the closing contingent on locating a buyer for the first at an acceptable discount,

with the cash going to the seller as down payment.

20. Land Sale/Leaseback.

Offer to acquire the improved property, subject to finding a purchaser who will buy

the land under the building out of escrow, and lease it back to you subject to the

existing financing. Cash from the land sale goes to the seller as down payment. You

get depreciation on the improvements, and you can also deduct lease payments.

21. Assume the Mortgage; Seller Keeps the Land.

You buy the improvements and the seller retains ownership of the land, which you

lease from him. He gets out of the responsibility of management, and receives land-

lease income. You get income and depreciation with no down payment by assuming

the existing mortgage.

22. Pledge Future Income as Down Payment.

If you have a secure job or future investment income, negotiate with the seller to

have your bank deduct a specific amount from your checking account each month

until the amount the seller wanted as down payment is made. As additional security,

you can give the seller a mortgage on other property to secure your performance

under the agreement. You get immediate ownership and the seller eventually gets

the down payment.

23. Lease Interest as Down Payment.

When you are buying from a seller who is also a property user, offer one year’s

income in the form of free rental as down payment. The seller gets continued use

for one year in lieu of cash down. You get ownership with all its burdens and

benefits, but with no outlay of cash.

24. The Performance Second.

Used in variations involving cash as well as sometimes without cash, the

“performance second” is designed to test the seller’s faith in the value placed on the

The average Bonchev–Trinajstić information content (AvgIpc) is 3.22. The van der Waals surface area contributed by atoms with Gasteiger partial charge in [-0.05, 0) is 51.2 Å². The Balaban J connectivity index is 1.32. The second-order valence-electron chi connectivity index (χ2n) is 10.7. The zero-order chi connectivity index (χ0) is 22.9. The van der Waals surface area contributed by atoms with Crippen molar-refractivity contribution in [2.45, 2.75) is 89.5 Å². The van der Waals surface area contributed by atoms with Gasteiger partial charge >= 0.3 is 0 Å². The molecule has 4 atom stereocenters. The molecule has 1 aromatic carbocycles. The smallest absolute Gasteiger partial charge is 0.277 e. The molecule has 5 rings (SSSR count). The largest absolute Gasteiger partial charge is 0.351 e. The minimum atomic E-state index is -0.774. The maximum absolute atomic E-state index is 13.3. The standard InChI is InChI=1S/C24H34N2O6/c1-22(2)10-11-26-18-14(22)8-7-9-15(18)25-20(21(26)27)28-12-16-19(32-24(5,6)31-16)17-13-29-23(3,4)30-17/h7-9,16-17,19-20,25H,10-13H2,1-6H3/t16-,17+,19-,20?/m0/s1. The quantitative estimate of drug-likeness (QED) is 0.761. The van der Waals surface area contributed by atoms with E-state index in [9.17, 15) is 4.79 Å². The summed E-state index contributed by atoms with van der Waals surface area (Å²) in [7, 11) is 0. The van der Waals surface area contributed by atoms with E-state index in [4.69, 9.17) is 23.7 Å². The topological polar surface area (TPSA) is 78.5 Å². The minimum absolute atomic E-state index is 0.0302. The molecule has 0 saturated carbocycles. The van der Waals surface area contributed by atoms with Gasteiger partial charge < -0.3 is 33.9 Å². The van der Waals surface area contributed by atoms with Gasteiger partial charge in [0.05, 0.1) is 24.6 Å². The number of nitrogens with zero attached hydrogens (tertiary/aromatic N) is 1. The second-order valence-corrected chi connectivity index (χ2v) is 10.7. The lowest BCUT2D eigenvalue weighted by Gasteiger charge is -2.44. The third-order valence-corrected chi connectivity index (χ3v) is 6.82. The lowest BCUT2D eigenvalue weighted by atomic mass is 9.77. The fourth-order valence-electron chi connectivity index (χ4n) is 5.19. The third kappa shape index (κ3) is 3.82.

property. Buy at the seller’s asking price with payments on the second mortgage

subject to the income on the property. If income is less than the seller has

represented, then the payments he receives on the second will be less than he would

like. But if the net income is greater, the payments increase. The second mortgage

amortization is consequently tied directly to property performance.

25. Broker as Lender.

If you are working with a successful broker, don’t count him out as a lending

source. Considering that he will receive a commission out of the down payment,

there is often the possibility that he might like to make a sound investment at a high

interest rate, using in part the cash he receives as commission; that’s cash he will

not receive if your deal doesn’t go through.

26. Line of Credit.

Take out a line of credit secured by you personally, your property, another property

you own, or—if you own a business—against the business or against your accounts


27. Seller Insures Buyer’s Loan.

When the seller has faith in the buyer but the lender doesn’t, arrange for the seller to

insure a portion of the buyer’s loan. The seller would guarantee the top 10% of the

loan by depositing that amount in the bank. When the buyer pays down the loan by

10%, the seller’s funds are automatically released.